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Microsoft’s new Office 2013

Microsoft Office 2013 has officially hit the streets, and it offers a significantly upgraded interface, more tools, and perhaps most importantly, a cloud-friendly system that lets you work from anywhere. While CNET’s Jason Parker did give the updated Office suite high marks, he was also quick to say that its new $100-per-year subscription scheme will likely be hard for many people to swallow. Sure, there are (confusingly) single-pay standalone versions available as well, but those don’t offer quite as much as the Office 365 subscription version.

In any case, if you are part of the camp that is unconvinced by Microsoft’s new offerings, then know that there are some fantastic and completely free alternatives out there. Here are four that we like.

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Google Docs
Many Office users have been migrating to Google’s productivity tools since long before Office 2013 and its yearly subscription came to be. That’s because Google offers fantastically intuitive applications for creating text documents, spreadsheets, presentations, forms, and drawings. You can import and export Microsoft Office file types, and it’s all completely free (for individual users, not businesses). A Google account is required, though.

One of the biggest draws of Google’s offering is the collaboration that it makes possible. Because all of your editing takes place in the cloud, you can actually share documents with other Google users and work on them together in real time. What’s more, Docs integrates well with other Google offerings, making it a great choice for dedicated Google users.

One downside to Docs, of course, is that its functionality requires a Web connection and browser. To be clear, you can work with Docs while offline, but only through the Chrome browser, and your edits will only sync once you are reconnected to the Web. Another possible issue with Docs is compatibility, as we have seen text formatting get wonky when importing from Word. Still, because of its ease of use, broad functionality, and collaboration capabilities, Google Docs deserves its spot on this list of viable Office alternatives.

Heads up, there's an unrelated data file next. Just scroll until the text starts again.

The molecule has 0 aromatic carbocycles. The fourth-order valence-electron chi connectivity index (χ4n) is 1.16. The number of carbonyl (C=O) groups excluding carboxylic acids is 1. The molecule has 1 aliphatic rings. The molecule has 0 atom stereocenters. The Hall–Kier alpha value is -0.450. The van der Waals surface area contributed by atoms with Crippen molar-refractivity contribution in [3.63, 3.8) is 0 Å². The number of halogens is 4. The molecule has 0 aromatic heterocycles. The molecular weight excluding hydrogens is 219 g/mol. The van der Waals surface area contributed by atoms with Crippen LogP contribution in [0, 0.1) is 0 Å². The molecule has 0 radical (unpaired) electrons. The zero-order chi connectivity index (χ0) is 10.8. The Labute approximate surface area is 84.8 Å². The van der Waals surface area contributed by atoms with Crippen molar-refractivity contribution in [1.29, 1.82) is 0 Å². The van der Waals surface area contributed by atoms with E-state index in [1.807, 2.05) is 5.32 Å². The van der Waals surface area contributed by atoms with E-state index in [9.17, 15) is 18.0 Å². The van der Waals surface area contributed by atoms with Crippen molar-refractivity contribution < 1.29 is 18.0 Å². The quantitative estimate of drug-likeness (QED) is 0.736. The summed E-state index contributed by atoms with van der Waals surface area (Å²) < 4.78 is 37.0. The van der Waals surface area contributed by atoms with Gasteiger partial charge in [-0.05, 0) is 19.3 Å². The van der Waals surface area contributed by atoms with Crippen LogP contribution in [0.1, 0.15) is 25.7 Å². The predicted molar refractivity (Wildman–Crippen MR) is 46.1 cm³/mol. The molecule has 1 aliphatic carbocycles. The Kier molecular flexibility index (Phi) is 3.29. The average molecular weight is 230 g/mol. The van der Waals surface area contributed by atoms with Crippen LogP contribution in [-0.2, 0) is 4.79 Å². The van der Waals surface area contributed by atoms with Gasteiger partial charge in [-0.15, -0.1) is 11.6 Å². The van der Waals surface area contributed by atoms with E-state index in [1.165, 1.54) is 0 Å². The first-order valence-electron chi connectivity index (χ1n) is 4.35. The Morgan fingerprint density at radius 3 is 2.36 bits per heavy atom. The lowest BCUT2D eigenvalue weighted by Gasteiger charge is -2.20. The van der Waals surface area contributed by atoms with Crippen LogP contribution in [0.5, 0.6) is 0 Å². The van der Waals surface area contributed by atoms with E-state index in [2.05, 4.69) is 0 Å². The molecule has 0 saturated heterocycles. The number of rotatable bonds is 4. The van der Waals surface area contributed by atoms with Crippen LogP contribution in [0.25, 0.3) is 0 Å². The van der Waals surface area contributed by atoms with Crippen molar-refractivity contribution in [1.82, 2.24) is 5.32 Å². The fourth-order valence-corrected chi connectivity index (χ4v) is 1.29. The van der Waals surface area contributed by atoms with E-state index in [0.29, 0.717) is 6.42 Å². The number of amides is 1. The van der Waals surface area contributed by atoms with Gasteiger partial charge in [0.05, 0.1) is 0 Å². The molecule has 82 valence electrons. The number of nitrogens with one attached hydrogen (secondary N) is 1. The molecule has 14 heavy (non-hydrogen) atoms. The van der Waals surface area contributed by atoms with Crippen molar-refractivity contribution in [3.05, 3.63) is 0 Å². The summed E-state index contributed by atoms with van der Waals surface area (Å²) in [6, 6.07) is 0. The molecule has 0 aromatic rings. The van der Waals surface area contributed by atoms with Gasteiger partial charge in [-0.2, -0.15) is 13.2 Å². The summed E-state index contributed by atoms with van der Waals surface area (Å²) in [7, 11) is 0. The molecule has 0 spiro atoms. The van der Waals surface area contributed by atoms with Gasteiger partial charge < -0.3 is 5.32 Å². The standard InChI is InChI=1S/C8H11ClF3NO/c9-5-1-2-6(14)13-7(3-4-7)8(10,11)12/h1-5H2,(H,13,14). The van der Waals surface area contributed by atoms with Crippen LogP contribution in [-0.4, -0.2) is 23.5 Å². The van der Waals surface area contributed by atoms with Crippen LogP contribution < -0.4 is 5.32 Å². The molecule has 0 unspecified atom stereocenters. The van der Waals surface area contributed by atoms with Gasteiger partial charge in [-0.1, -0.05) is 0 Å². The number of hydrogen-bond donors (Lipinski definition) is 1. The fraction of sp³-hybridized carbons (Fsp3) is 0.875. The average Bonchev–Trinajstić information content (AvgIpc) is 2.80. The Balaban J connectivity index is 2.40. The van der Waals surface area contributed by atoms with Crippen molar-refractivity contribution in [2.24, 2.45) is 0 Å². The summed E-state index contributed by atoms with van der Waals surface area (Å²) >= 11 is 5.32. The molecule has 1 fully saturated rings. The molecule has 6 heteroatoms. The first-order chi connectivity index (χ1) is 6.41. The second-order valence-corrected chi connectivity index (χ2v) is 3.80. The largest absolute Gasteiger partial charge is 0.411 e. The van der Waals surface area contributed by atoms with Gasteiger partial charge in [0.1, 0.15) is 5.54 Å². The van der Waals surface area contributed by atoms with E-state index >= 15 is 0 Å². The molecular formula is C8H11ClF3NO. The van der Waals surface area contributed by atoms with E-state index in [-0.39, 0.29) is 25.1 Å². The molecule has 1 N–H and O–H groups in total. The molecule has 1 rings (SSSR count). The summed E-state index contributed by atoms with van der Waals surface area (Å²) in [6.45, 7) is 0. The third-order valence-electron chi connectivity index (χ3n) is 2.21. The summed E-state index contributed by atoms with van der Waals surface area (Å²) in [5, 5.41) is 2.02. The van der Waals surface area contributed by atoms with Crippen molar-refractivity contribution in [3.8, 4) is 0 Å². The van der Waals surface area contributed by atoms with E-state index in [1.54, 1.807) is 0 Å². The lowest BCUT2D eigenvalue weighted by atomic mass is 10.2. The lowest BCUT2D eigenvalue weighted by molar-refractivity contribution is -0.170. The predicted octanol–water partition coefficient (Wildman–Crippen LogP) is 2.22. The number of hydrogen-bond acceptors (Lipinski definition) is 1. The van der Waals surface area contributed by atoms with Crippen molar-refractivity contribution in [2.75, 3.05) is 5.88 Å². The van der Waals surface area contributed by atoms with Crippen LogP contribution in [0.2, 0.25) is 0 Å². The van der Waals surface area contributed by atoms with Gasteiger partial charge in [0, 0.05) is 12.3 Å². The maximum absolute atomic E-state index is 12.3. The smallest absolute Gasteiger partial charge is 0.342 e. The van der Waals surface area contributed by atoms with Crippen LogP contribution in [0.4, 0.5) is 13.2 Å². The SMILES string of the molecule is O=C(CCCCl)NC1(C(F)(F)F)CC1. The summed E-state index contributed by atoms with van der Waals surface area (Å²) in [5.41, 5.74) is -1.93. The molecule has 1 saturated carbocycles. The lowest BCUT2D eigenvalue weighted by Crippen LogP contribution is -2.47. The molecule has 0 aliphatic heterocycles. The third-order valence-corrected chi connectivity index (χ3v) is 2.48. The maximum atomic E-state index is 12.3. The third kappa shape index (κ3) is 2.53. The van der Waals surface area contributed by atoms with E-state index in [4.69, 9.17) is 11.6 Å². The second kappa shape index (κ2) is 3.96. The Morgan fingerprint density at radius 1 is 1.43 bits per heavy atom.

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Microsoft Office Web Apps
This one is a no-brainer. If you’re not keen on paying for Microsoft’s full-featured desktop Office suite, then why not try using its trimmed-down cloud-based option for free? The suite consists of Web versions of Word, Excel, PowerPoint, and OneNote.

For anyone who uses Office, Microsoft Office Web Apps should be a cinch to pick up. All of the compatibility you need is there, and I would even go so far as to say that this cloud-based suite’s interface is quite a bit more elegant than Google’s. Microsoft’s cloud-based Office Web Apps are integrated with SkyDrive and are free for individuals to use.

Microsoft Office Web Apps
This one is a no-brainer. If you’re not keen on paying for Microsoft’s full-featured desktop Office suite, then why not try using its trimmed-down cloud-based option for free? The suite consists of Web versions of Word, Excel, PowerPoint, and OneNote.